I don't think I would want this in my house
    5N15O35Hd3Lf3p73N8c957365cc0d489d1b68.jpg
  11. Huntindog1

    Huntindog1 Minister of Fire

    Joined:
    Dec 6, 2011
    Messages:
    1,546
    Loc:
    South Central Indiana
    FRog,

    Where are you located?
  12. jrcurto

    jrcurto Member

    Joined:
    Nov 3, 2009
    Messages:
    85
    Loc:
    Southern Connecticut
    I have the Vogelzang PotBelly stove. Initially I used it in the garage on the concrete slab and through a cement block wall, thimble, DVL, Class A, etc Only ran it when I was working there during the day and never banked it for overnight. It got real hot and just consumed wood and coal obnoxiously. You could leave the garage door open and still wear a tee shirt. Never felt safe with it nor should I have. It was fun at times but now it is a conversation piece and will be placed in the den. I plan to put a pellet stove in the garage someday to see that side of the woodheat game. Seriously, considering the clearances and construction of the Boxwood as well as wood consumption, its just not worth it. My Rangeley has been cruising on a load of hickory for 4 hours now...

    Be safe,
    Jim
  13. Huntindog1

    Huntindog1 Minister of Fire

    Joined:
    Dec 6, 2011
    Messages:
    1,546
    Loc:
    South Central Indiana
    If you like those type stoves and you live by a Menards you can get one of these and its EPA and UL Certified.
    Has the Secondary Burn Tubes also and its on sale.
    Ships too store for free.

    http://www.menards.com/main/heating...-boxwood-style-wood-stove/p-200875-c-6884.htm



    [​IMG]

    The Durango meets EPA requirements for CERTIFIED wood burning appliances as well as meeting State of Washington regulations for low emissions at 3.6 grams/hour.
    The high efficiency Durango® wood stove is a no-nonsense, hard working AIR TIGHT woodstove designed specifically to produce a hotter fire for longer periods of time with exceptionally low emissions.
    This high level of performance is made possible by our Turbo Burn® technology which includes a series of cross-drilled re-burn tubes in an airtight firebox. Turbo Burn delivers secondary air to the top of the firebox for more complete combustion resulting in a hotter fire and extending the burn time up to 12 hours!
    EPA Certified, the Durango wood stove is one of the cleanest burning stoves on the market today, making this an exceptional appliance that's ideal for all wood stove installations.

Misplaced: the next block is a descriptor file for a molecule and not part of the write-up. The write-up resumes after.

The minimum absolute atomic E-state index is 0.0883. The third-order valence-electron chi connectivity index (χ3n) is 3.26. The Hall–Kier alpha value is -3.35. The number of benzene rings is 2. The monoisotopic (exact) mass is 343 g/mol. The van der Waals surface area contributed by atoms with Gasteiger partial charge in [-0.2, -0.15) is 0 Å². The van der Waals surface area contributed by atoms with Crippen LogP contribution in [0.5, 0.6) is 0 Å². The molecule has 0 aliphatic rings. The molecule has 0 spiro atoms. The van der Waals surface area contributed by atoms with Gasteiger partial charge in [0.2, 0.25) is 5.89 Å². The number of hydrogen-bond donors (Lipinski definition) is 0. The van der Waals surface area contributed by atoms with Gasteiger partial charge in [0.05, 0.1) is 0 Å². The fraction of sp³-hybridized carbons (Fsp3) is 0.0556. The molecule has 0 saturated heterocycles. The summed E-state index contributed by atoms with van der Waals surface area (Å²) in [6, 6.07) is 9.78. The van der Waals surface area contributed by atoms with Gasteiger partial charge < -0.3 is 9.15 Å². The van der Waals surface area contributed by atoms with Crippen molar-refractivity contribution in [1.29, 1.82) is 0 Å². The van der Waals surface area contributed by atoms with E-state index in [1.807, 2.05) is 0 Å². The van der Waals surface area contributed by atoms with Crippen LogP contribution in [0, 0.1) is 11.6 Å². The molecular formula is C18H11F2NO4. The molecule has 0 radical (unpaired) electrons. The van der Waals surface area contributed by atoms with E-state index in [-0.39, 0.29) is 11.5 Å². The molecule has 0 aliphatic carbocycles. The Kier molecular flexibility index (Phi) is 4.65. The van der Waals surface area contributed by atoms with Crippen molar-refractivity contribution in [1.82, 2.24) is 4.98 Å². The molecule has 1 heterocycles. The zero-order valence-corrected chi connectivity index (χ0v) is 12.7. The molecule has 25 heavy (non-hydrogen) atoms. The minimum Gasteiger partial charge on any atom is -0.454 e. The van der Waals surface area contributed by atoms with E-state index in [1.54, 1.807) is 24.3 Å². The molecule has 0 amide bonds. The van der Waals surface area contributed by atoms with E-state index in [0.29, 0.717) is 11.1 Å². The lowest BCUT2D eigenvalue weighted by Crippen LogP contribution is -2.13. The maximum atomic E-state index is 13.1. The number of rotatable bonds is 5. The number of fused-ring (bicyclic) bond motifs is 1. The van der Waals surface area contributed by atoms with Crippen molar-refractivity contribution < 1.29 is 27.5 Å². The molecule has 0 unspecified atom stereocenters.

FEATURES:

    • Burns up to 12 hours
    • The Durango wood stove heats up to 1,500 square feet
    • Accepts logs up to 26" in length
    • BTU rating: 73,790
    • Safety tested to UL Standard 1482-1998
    • Over 75% efficient
      SPECIFICATIONS:
      Height (Overall) ...................... 26"
      Width ....................................... 17.5"
      Depth ....................................... 34"
      Firebox Depth ......................... 27"
      Firebox Width ......................... 13.5"
      Firebox Volume ....................... 2.2 cubic ft
      Flue Size (Round) .................. 6"
      Door Opening ......................... 12" x 9"
      Fuel .......................................... Wood
      BTU Rating (cord wood) ....... 73,790
      (EPA constant - 36,089 BTUs)
      Emissions ................................ 3.6 grams/hour
      Weight ..................................... 294 lbs
      CLEARANCES:
      Side wall ...... 22"
      Rear wall ..... 11"
      Corner ......... 13"
  14. begreen

    begreen Mooderator Staff Member

    Joined:
    Nov 18, 2005
    Messages:
    49,037
    Loc:
    South Puget Sound, WA
    Hang in there, you would be better off with a different stove. I'm not sure what would be the best yet. It might be a good used stove.
  15. KaptJaq

    KaptJaq Minister of Fire

    Joined:
    Jan 31, 2011
    Messages:
    706
    Loc:
    Long Island, NY
    If you know you want to install a stove:

    1. Make a small opening in the sheet-rock where you expect the fireplace & hearth to be. Just large enough to see what is there and if there is anything left of the old fireplace. Does the stone/tile/brick hearth still extend under the wall into the room?

    2. Take some pictures of whatever you see and the general area around it (including the stairs). Post those picture here.

    3. Start gathering wood for next season.

    The members here will help you get started both safely and as inexpensively as possible...

    It is almost spring. The box stores (home depot, lowes, etc) should be starting to clear out their stock soon. There should also be some used stoves showing up on Craigs List or other sites. You can do a lot better than the Vogelzang Boxwood at a reasonable price.

    KaptJaq
  16. dougand3

    dougand3 Minister of Fire

    Joined:
    Oct 16, 2008
    Messages:
    854
    Loc:
    North Alabama
    The good here....the bottom 15% of this boxwood hasn't glowed cherry red near meltdown point!
  17. granpajohn

    granpajohn Minister of Fire

    Joined:
    Jul 13, 2007
    Messages:
    653
    Loc:
    Central Maryland
    For all its admitted limitations, the VZ Boxer appears to be in the on-deck circle.
    FrogLady may already have experience burning it. (FL, is this true?)

    Also FL...if you have to install the new metal chimney system, that can cost as much as the stove. Good news is, that you can later replace the stove using the same chimney.

Share This Page